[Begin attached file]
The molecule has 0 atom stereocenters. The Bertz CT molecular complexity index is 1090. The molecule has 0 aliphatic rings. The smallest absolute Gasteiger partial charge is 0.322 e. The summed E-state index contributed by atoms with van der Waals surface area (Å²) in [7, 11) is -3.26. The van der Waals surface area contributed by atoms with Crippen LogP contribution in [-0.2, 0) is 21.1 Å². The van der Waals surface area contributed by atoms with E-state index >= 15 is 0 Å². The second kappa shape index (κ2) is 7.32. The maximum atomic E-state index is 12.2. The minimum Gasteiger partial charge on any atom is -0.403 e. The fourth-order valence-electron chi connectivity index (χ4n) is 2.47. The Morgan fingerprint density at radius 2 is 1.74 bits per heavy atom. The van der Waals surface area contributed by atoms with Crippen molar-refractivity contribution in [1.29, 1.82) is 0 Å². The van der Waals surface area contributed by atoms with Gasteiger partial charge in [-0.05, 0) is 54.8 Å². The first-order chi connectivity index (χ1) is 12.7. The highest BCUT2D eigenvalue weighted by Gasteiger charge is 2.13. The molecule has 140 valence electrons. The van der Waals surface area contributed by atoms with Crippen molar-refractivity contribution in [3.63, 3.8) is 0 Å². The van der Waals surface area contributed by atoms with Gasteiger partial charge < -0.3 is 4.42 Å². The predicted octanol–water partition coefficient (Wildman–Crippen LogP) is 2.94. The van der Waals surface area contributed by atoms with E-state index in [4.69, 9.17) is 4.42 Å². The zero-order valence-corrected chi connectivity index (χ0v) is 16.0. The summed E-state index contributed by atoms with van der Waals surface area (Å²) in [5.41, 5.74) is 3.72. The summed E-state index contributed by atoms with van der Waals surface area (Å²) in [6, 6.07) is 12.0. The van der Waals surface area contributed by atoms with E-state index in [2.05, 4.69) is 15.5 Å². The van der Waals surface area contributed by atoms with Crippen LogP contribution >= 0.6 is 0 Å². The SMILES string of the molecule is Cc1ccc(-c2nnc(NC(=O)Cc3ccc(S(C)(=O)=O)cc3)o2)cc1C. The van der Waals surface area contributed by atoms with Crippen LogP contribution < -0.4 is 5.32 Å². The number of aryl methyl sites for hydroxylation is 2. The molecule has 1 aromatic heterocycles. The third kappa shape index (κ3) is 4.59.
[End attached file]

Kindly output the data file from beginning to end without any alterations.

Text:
The molecule has 0 atom stereocenters. The Bertz CT molecular complexity index is 1090. The molecule has 0 aliphatic rings. The smallest absolute Gasteiger partial charge is 0.322 e. The summed E-state index contributed by atoms with van der Waals surface area (Å²) in [7, 11) is -3.26. The van der Waals surface area contributed by atoms with Crippen LogP contribution in [-0.2, 0) is 21.1 Å². The van der Waals surface area contributed by atoms with E-state index >= 15 is 0 Å². The second kappa shape index (κ2) is 7.32. The maximum atomic E-state index is 12.2. The minimum Gasteiger partial charge on any atom is -0.403 e. The fourth-order valence-electron chi connectivity index (χ4n) is 2.47. The Morgan fingerprint density at radius 2 is 1.74 bits per heavy atom. The van der Waals surface area contributed by atoms with Crippen molar-refractivity contribution in [1.29, 1.82) is 0 Å². The van der Waals surface area contributed by atoms with Gasteiger partial charge in [-0.05, 0) is 54.8 Å². The first-order chi connectivity index (χ1) is 12.7. The highest BCUT2D eigenvalue weighted by Gasteiger charge is 2.13. The molecule has 140 valence electrons. The van der Waals surface area contributed by atoms with Crippen molar-refractivity contribution in [3.63, 3.8) is 0 Å². The van der Waals surface area contributed by atoms with Gasteiger partial charge < -0.3 is 4.42 Å². The predicted octanol–water partition coefficient (Wildman–Crippen LogP) is 2.94. The van der Waals surface area contributed by atoms with E-state index in [4.69, 9.17) is 4.42 Å². The zero-order valence-corrected chi connectivity index (χ0v) is 16.0. The summed E-state index contributed by atoms with van der Waals surface area (Å²) in [5.41, 5.74) is 3.72. The summed E-state index contributed by atoms with van der Waals surface area (Å²) in [6, 6.07) is 12.0. The van der Waals surface area contributed by atoms with E-state index in [2.05, 4.69) is 15.5 Å². The van der Waals surface area contributed by atoms with Crippen LogP contribution >= 0.6 is 0 Å². The SMILES string of the molecule is Cc1ccc(-c2nnc(NC(=O)Cc3ccc(S(C)(=O)=O)cc3)o2)cc1C. The van der Waals surface area contributed by atoms with Crippen LogP contribution < -0.4 is 5.32 Å². The number of aryl methyl sites for hydroxylation is 2. The molecule has 1 aromatic heterocycles. The third kappa shape index (κ3) is 4.59.